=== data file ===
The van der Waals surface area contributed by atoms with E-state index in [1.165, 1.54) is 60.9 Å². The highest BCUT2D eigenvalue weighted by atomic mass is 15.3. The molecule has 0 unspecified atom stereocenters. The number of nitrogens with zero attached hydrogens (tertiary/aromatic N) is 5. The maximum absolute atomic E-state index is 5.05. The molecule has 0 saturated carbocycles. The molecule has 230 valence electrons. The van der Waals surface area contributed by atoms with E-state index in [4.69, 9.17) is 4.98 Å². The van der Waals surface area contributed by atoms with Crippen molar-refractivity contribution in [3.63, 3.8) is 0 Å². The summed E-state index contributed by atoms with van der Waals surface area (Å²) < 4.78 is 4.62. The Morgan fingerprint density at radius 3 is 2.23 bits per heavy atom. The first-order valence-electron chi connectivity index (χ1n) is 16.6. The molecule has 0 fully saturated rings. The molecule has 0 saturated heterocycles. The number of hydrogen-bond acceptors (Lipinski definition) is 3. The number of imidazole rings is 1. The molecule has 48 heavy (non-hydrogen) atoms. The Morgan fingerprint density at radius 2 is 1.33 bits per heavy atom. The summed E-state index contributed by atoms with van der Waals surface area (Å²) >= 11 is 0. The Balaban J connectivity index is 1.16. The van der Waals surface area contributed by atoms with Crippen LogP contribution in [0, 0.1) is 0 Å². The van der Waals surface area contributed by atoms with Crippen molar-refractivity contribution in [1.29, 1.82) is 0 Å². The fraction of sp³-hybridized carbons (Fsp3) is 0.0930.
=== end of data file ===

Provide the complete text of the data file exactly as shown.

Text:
The van der Waals surface area contributed by atoms with E-state index in [1.165, 1.54) is 60.9 Å². The highest BCUT2D eigenvalue weighted by atomic mass is 15.3. The molecule has 0 unspecified atom stereocenters. The number of nitrogens with zero attached hydrogens (tertiary/aromatic N) is 5. The maximum absolute atomic E-state index is 5.05. The molecule has 0 saturated carbocycles. The molecule has 230 valence electrons. The van der Waals surface area contributed by atoms with E-state index in [4.69, 9.17) is 4.98 Å². The van der Waals surface area contributed by atoms with Crippen molar-refractivity contribution in [3.63, 3.8) is 0 Å². The summed E-state index contributed by atoms with van der Waals surface area (Å²) < 4.78 is 4.62. The Morgan fingerprint density at radius 3 is 2.23 bits per heavy atom. The first-order valence-electron chi connectivity index (χ1n) is 16.6. The molecule has 0 fully saturated rings. The molecule has 0 saturated heterocycles. The number of hydrogen-bond acceptors (Lipinski definition) is 3. The number of imidazole rings is 1. The molecule has 48 heavy (non-hydrogen) atoms. The Morgan fingerprint density at radius 2 is 1.33 bits per heavy atom. The summed E-state index contributed by atoms with van der Waals surface area (Å²) >= 11 is 0. The Balaban J connectivity index is 1.16. The van der Waals surface area contributed by atoms with Crippen LogP contribution in [0, 0.1) is 0 Å². The van der Waals surface area contributed by atoms with Crippen molar-refractivity contribution in [1.29, 1.82) is 0 Å². The fraction of sp³-hybridized carbons (Fsp3) is 0.0930.